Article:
Tools are needed fast to control the deluge of bioinformatics data from overflowing its databanks.
Those involved in bioinformatics can tell you that their stuff, their data, is coming through the door so fast that if storage solutions are not soon found, scientific progress is going to spill right out the window.
Working to contain this onslaught is Deepak Thakkar, PhD, bioscience market segment manager of SGI, Sunnyvale, Calif. “Consider the recent availability of next-generation DNA sequencers: These machines are generating up to 15 terabytes of data in a single run.”
Thakkar suggests a field-programmable gate array (FPGA)—a high-performance, programmable, integrated circuit—linked with enhanced storage capacity. “Using this hybrid solution of FPGA and shared memory blade servers, we’ve developed a bioinformatics appliance that accelerates BLAST, HMMER … all searches.” Typically, queries are returned 60 times faster than on comparable high-end cluster solutions.
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Heterogeneous Computing Environment: Optimal Matching of Computing Platform to Applications. Source: SGI)
Great. So, um … blade servers? Clusters? Gate arrays? “Back when I was in the lab environment,” recalls Thakkar, “I was challenged to implement tools that were not a part of my immediate domain.” It’s daunting and may actually discourage certain experiments, which is why SGI evaluates how their products are actually being used. “That way we build plug and play solutions that are operational from the get-go.”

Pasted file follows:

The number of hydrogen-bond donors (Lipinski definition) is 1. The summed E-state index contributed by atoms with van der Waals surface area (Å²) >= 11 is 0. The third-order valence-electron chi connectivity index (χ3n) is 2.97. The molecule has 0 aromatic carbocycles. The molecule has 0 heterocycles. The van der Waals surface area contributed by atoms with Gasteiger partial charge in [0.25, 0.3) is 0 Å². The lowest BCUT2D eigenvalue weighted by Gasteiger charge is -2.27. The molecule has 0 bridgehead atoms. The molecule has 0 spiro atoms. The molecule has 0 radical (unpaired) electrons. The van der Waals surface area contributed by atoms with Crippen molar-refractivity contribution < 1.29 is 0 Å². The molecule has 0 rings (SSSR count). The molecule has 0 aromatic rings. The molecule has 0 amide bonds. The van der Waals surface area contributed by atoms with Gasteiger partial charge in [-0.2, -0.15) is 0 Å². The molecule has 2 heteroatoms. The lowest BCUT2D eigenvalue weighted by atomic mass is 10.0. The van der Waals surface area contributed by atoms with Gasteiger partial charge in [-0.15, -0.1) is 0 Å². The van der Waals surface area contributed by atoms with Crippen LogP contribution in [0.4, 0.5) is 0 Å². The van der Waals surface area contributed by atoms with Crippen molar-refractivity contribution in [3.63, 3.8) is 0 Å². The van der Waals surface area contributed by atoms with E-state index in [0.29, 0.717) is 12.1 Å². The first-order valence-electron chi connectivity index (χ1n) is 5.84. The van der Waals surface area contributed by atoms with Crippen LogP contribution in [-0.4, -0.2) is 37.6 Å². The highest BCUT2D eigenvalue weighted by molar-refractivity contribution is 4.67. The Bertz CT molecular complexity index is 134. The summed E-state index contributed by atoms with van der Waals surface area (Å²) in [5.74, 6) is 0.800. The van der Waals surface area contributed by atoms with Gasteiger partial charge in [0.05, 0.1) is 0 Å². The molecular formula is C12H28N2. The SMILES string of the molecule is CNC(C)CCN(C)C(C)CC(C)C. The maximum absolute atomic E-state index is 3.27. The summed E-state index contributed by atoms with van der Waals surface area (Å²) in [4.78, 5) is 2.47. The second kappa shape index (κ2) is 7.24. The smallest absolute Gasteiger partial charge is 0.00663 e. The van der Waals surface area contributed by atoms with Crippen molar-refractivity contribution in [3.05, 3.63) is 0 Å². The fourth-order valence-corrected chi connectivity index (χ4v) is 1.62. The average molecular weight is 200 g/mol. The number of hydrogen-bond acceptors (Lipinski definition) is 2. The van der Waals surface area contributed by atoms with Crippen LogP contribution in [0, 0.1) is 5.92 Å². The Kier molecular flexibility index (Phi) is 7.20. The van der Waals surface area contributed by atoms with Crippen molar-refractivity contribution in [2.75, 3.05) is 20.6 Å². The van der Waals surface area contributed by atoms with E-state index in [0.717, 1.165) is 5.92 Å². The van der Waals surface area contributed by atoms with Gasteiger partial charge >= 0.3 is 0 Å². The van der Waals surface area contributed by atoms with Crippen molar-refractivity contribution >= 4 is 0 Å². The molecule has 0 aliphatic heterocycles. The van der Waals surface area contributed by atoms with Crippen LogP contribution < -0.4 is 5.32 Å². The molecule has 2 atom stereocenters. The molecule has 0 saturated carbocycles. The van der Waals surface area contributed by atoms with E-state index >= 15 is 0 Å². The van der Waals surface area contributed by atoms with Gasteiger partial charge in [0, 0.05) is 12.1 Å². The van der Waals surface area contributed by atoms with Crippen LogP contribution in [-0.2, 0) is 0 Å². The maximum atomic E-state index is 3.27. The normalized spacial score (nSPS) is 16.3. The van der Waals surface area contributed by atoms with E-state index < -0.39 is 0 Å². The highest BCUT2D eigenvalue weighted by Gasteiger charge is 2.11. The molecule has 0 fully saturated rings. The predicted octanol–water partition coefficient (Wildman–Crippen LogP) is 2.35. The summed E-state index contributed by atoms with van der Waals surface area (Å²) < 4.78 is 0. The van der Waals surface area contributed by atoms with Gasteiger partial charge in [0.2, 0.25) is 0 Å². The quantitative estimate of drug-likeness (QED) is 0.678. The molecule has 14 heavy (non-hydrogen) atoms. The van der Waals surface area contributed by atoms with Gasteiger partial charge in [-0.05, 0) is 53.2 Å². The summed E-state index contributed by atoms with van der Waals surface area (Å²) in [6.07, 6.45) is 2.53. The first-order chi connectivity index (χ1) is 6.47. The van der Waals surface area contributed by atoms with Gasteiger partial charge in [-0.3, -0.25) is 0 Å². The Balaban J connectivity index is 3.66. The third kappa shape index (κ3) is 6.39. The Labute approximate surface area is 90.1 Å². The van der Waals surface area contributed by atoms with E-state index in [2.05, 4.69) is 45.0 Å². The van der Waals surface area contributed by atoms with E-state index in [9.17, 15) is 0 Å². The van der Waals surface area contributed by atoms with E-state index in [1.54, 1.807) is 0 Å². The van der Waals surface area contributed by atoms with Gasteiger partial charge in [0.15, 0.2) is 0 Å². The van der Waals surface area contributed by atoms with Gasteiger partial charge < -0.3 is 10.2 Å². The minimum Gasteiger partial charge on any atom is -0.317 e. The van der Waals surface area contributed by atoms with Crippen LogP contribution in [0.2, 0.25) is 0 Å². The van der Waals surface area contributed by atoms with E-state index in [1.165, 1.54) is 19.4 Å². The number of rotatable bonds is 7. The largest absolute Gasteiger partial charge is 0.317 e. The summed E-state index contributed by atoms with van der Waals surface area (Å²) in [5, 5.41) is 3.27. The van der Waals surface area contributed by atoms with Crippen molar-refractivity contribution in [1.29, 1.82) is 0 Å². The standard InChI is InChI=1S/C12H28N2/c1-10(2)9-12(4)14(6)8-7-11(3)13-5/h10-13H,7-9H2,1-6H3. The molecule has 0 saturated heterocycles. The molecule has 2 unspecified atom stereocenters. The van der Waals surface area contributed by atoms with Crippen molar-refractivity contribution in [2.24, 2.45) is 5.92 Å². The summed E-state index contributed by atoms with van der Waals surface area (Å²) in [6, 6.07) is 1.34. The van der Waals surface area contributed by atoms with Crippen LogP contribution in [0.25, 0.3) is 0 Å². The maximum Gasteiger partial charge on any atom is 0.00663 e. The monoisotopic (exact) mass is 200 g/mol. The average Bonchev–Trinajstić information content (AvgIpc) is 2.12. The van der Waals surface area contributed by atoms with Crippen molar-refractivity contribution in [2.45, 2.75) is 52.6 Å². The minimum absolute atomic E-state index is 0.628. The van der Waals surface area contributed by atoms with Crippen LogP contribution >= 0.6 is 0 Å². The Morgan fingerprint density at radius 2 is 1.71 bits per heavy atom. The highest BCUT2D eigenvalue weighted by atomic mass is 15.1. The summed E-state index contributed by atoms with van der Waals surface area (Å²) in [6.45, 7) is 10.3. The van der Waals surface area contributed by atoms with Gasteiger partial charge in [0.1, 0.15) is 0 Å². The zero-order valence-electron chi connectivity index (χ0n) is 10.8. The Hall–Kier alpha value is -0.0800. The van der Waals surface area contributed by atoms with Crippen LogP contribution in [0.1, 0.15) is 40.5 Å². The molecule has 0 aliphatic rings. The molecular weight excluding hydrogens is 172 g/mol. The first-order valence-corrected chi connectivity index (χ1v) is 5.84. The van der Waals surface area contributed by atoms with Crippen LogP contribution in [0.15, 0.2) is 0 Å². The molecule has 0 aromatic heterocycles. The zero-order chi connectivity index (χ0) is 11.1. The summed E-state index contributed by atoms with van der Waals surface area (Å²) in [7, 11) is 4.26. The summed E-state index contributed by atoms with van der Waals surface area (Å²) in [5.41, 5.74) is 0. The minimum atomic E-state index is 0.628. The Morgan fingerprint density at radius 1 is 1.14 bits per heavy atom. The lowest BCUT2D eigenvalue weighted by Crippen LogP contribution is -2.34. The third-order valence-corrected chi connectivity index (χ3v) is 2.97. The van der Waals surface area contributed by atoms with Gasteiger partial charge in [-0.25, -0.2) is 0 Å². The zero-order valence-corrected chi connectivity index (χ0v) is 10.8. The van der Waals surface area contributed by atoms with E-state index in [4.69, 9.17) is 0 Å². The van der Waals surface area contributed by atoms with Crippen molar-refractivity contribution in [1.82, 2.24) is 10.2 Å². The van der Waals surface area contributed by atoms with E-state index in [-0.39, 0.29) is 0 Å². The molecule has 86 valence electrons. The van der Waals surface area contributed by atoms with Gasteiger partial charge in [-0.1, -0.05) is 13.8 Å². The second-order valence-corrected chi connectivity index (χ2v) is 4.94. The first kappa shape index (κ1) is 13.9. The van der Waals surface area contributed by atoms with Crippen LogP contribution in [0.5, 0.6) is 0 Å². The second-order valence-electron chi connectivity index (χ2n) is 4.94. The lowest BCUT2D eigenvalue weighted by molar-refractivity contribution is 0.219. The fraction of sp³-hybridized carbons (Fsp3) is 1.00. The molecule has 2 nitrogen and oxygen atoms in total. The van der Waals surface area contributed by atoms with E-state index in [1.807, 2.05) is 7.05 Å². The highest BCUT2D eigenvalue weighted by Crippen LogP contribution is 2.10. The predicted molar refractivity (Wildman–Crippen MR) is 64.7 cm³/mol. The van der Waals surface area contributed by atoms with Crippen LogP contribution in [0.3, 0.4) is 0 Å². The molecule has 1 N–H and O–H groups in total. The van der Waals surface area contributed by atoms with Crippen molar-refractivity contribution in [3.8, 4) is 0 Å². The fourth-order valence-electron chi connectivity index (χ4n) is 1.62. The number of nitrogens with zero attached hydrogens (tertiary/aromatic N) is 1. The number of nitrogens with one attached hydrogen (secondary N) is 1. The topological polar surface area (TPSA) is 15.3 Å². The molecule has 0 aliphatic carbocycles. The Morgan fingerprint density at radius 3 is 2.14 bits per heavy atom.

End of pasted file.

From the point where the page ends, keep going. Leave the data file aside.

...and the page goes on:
Aside from storage, speed, and user-friendliness, versatility is a growing concern; R&D is now a multi-disciplined effort—disparate skills, opposing applications. “If you have a genomics appliance, it wouldn’t be optimal if you were running chemistry applications,” says Thakkar. “Yet, some chemistry programs, like AMBER, require large memory.” Rather than purchase separate systems, SGI can build a hybrid solution. “You have the shared memory system, cluster solution, and the bioinformatics appliance all built in a single architecture.”
Once there’s proper ebb and flow to the data stream, the goal becomes using the current to do work, and for that you need new software. Again, working with next-generation sequencers, Gabor Marth, D.Sc., assistant professor of biology, Boston College, Boston, faces the algorithmic challenge.
Problem: Technology for short-read sequencing is novel, i.e., the molecular technique, the chemistry, the optics, and the signals they produce are all quite different than methods past. “It’s tricky to write base-codes for these machines, turning the signal into ATCG and assigning confidence values,” says Marth, yet, it’s critical to know the statistical likelihood that base assignments are correct. Marth found the base-caller provided with his 454 Life Sciences sequencer to be sub-optimal. “It was way off from the true sequence, so we (Marth and his graduate students) wrote this Bayesian algorithm,” he says. The program, PYROBAYES, improved accuracy. This spurred a second innovation, MOSAIC, an alignment program that takes the results of resequencing and maps it back to the reference genome. A third newly-hatched program is POLYBAYES++, a polymorphism discovery tool, and a fourth, the latest addition to the clutch is EAGLEVIEW. “This allows you to actually look at the assembly of these mapped reads, the sequences, the gene annotations, all within the context of the alignment; then you can decide for yourself if the program made the right call,” Marth explains.